Two-Spirit LGBT by akgame


									   Inventory of Aboriginal Services, Issues
        and Initiatives in Vancouver

                        Two-Spirit / LGBT

Relevant Details
Many Aboriginal people refer to lesbian, gay, bisexual, and trans-gendered people as
Two-spirited. This term is being used more as Aboriginal people learn the meaning
behind the term. In essence, the term Two-spirit acknowledges that a LGBT person has
both a male and female spirit within them. The term is also used to ensure that the
history of Two-spirit people within many Aboriginal cultures is not lost or minimized.

Historically, many Aboriginal communities held Two-spirit people in high regard as
medicine people, healers, and mediators who could relate to both the female and
male contexts. The traditional Aboriginal worldview of inclusiveness and respect
allowed for Two-spirit people who identified primarily with the opposite gender of
their physical gender to fill unique roles within their communities. For instance, a
male Two-spirit person could help with cooking, childminding or other activities
normally fulfilled by females, or a female Two-spirit person could participate in
normally male-centered activities such as hunting.

Unfortunately colonization, especially through the residential school experience, has
led to widespread homophobia in most Aboriginal communities. The forced conversion
to Christianity and its beliefs drastically changed the worldview of Aboriginal people,
not only about Two-spirit people, but also women, children, and Elders.

Many Two-spirit people cannot live openly as a Two-spirit person in remote Aboriginal
communities for fear of their personal safety and public ridicule. For these reasons,
many Two-spirit people are forced to leave their home communities to live in larger
urban centres where there is a LGBT community that they can ‘fit into’. Even though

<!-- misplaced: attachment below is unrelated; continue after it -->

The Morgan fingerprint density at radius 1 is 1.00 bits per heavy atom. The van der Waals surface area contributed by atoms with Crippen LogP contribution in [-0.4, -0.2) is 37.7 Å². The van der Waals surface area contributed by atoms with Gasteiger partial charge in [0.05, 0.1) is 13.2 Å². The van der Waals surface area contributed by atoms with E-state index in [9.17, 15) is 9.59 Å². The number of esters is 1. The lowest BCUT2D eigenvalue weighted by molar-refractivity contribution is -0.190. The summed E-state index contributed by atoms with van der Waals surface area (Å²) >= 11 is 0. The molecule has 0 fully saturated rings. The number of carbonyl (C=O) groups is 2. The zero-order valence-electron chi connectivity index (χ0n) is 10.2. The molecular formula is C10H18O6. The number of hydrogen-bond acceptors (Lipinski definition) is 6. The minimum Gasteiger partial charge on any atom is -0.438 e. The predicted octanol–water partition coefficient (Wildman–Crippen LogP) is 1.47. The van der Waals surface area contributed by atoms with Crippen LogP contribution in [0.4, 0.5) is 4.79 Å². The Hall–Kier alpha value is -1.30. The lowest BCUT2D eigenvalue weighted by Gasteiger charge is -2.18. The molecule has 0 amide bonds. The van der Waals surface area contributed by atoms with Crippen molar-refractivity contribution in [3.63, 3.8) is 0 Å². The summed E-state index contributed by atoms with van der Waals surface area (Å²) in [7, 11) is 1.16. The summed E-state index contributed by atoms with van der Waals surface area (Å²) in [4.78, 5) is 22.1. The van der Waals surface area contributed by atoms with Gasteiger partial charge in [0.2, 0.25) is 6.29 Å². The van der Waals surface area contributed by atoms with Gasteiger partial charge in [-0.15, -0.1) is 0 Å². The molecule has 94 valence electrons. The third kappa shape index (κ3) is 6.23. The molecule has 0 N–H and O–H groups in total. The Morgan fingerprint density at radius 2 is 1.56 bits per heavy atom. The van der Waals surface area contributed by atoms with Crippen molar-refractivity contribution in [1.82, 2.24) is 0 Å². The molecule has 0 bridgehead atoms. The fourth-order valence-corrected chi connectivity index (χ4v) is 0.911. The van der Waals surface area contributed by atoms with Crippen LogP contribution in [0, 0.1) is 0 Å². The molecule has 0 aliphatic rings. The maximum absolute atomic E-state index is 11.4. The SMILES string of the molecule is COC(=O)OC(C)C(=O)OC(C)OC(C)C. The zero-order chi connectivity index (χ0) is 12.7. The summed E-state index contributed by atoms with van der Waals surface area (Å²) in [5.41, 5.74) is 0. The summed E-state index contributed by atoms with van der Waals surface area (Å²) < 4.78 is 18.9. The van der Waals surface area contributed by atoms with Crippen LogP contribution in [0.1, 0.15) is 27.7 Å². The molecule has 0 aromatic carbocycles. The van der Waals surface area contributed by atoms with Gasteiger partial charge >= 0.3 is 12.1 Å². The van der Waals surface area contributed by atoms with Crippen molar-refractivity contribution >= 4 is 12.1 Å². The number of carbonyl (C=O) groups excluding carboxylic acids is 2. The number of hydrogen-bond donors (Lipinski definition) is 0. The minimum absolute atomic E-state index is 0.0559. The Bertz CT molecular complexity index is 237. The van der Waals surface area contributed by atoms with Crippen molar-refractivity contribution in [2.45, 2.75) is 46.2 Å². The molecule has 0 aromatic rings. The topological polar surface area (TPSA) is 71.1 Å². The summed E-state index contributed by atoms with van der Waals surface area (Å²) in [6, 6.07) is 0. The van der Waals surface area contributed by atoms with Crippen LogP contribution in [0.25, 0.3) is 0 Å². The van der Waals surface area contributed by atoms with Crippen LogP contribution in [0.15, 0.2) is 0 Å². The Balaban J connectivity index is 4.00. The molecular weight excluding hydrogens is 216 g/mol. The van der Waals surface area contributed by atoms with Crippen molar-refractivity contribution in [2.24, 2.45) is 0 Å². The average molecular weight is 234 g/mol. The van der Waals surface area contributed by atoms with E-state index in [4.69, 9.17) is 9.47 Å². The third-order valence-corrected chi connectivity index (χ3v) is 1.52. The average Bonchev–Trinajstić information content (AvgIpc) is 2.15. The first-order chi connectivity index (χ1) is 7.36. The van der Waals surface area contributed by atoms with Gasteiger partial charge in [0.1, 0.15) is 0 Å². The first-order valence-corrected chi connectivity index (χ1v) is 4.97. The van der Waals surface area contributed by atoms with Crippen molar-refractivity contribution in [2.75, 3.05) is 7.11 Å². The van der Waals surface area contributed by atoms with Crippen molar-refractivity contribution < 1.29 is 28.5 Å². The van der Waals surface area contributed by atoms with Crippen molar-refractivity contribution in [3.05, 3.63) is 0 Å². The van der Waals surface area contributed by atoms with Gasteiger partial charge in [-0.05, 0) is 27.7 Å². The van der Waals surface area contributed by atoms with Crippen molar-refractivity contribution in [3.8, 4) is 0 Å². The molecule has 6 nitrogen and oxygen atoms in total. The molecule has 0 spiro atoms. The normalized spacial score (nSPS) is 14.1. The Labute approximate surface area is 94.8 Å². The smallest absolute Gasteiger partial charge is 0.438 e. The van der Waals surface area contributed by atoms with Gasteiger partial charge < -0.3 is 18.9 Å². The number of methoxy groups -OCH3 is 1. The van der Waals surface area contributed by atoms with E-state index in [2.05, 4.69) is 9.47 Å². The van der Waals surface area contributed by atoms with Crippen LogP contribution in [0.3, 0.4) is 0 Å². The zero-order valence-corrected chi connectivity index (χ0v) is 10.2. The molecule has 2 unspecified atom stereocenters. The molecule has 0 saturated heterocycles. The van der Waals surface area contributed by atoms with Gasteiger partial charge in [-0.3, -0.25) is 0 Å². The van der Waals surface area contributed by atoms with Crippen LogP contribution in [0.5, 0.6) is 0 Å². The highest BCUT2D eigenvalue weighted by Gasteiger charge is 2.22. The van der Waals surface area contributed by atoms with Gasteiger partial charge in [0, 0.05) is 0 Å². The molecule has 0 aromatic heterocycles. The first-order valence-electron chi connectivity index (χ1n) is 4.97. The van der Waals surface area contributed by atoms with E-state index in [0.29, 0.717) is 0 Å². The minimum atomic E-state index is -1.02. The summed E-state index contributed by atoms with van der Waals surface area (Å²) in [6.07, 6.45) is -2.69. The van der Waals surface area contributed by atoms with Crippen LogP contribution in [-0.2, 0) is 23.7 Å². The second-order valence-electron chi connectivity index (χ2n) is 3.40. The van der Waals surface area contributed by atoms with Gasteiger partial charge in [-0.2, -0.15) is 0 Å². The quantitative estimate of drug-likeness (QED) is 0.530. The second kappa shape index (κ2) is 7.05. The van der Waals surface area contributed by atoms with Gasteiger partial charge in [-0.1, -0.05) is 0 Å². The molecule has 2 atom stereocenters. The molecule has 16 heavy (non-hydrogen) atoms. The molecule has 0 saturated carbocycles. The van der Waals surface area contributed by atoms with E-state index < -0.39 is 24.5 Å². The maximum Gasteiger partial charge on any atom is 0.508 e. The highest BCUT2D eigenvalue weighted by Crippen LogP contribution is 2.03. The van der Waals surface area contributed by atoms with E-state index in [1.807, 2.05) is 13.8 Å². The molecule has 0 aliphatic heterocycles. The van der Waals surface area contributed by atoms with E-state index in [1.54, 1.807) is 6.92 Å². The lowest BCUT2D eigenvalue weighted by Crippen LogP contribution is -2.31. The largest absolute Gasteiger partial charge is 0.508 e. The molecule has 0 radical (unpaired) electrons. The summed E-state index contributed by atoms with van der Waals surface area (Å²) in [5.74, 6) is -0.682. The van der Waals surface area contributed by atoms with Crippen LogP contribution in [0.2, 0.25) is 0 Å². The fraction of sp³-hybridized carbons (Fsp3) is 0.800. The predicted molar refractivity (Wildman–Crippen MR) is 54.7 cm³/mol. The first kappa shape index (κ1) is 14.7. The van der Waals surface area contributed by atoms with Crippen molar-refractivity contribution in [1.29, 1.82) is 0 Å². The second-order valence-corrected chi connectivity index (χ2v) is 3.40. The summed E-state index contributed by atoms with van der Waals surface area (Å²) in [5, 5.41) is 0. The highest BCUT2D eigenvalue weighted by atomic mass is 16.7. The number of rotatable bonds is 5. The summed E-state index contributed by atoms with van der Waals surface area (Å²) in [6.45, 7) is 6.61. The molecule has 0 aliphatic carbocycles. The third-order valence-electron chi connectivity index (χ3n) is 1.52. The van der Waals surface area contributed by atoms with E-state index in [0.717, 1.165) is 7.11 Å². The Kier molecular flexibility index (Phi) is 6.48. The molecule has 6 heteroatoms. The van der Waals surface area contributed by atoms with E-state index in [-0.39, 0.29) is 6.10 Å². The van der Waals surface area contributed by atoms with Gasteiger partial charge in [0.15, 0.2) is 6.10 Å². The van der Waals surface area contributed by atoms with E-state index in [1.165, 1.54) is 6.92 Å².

urban centres are often more welcoming of Two-spirit individuals, there is still
widespread homophobia in urban Aboriginal communities, so many of these individuals
remain isolated. Aboriginal people in general have a suicide rate 4 – 6 times higher
than non-Aboriginal people in Canada, but due to the factors listed above, for Two-
spirit individuals the rate is even higher.

Who’s Involved?

Aboriginal Wellness Program (255 East 12th Avenue)
   Weekly groups for Two-spirit people (held periodically).
Urban Native Youth Association (1640 East Hastings Street)
    UNYA previously offered a Two-spirit youth program that was quite successful, but
    the funding was discontinued. While the loss of funding left a large gap in service,
    UNYA’s staff work hard to ensure their programs are safe and welcoming to Two-
    spirit Native youth.

A & D Service Provider’s Networking Group (59 West Pender Street)
    Working group with the purpose of facilitating networking and information sharing,
    discussing issues in providing services to LGBT clients, and to make it easier to find
    appropriate places to refer LGBT / Two-spirit clients.



    Aboriginal communities are beginning to realize that the homophobia does exist has
    its roots in outside influences that disregarded the traditional Aboriginal ways of
    including and honouring all people within their communities. This realization has
    begun to make it safer for Two-spirit individuals to live openly, but still in a
    cautious way. This trend is slightly better in urban communities such as Vancouver.
    There are now a few programs that actively encourage Two-spirit participation.
    Some Two-spirit young males who come to Vancouver end up working in the sex

    There are no specific programs for Two-spirit people. Programs are needed that
    can help Two-spirit people and others understand the traditional roles of Two-spirit
    people, what led to the homophobia in Aboriginal communities, what issues Two-
    spirit people face, and how to better support and welcome them into the

Contact Information
Addresses, phone, fax, email, and website information for any of the organizations
above can be found in the Contact Information section of this manual.

City of Vancouver – Social Planning Department
Inventory of Aboriginal Services, Issues and Initiatives in Vancouver

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